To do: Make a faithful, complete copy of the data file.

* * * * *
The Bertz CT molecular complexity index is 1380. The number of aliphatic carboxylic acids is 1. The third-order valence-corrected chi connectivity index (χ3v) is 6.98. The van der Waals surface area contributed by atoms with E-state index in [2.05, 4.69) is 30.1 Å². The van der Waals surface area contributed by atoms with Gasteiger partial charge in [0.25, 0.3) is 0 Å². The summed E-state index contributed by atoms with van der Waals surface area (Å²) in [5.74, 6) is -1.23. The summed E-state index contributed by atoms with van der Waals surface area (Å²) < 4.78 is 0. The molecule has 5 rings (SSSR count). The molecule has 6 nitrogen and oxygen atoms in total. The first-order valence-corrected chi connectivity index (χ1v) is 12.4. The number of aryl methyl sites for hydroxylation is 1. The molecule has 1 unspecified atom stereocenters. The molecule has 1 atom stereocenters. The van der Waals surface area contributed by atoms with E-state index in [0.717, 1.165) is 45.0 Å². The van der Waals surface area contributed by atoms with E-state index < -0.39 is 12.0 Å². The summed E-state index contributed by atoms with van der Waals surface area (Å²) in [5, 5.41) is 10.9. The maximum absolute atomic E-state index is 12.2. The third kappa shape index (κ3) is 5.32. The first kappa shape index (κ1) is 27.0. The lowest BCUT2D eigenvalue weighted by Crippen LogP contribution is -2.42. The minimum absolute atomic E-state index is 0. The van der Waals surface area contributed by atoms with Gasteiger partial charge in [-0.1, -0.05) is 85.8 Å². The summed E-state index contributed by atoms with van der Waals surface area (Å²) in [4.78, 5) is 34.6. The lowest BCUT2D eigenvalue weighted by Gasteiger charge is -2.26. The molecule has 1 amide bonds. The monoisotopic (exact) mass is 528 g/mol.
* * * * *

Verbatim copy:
The Bertz CT molecular complexity index is 1380. The number of aliphatic carboxylic acids is 1. The third-order valence-corrected chi connectivity index (χ3v) is 6.98. The van der Waals surface area contributed by atoms with E-state index in [2.05, 4.69) is 30.1 Å². The van der Waals surface area contributed by atoms with Gasteiger partial charge in [0.25, 0.3) is 0 Å². The summed E-state index contributed by atoms with van der Waals surface area (Å²) in [5.74, 6) is -1.23. The summed E-state index contributed by atoms with van der Waals surface area (Å²) < 4.78 is 0. The molecule has 5 rings (SSSR count). The molecule has 6 nitrogen and oxygen atoms in total. The first-order valence-corrected chi connectivity index (χ1v) is 12.4. The number of aryl methyl sites for hydroxylation is 1. The molecule has 1 unspecified atom stereocenters. The molecule has 1 atom stereocenters. The van der Waals surface area contributed by atoms with E-state index in [0.717, 1.165) is 45.0 Å². The van der Waals surface area contributed by atoms with E-state index < -0.39 is 12.0 Å². The summed E-state index contributed by atoms with van der Waals surface area (Å²) in [5, 5.41) is 10.9. The maximum absolute atomic E-state index is 12.2. The third kappa shape index (κ3) is 5.32. The first kappa shape index (κ1) is 27.0. The lowest BCUT2D eigenvalue weighted by Crippen LogP contribution is -2.42. The minimum absolute atomic E-state index is 0. The van der Waals surface area contributed by atoms with Gasteiger partial charge in [-0.1, -0.05) is 85.8 Å². The summed E-state index contributed by atoms with van der Waals surface area (Å²) in [4.78, 5) is 34.6. The lowest BCUT2D eigenvalue weighted by Gasteiger charge is -2.26. The molecule has 1 amide bonds. The monoisotopic (exact) mass is 528 g/mol.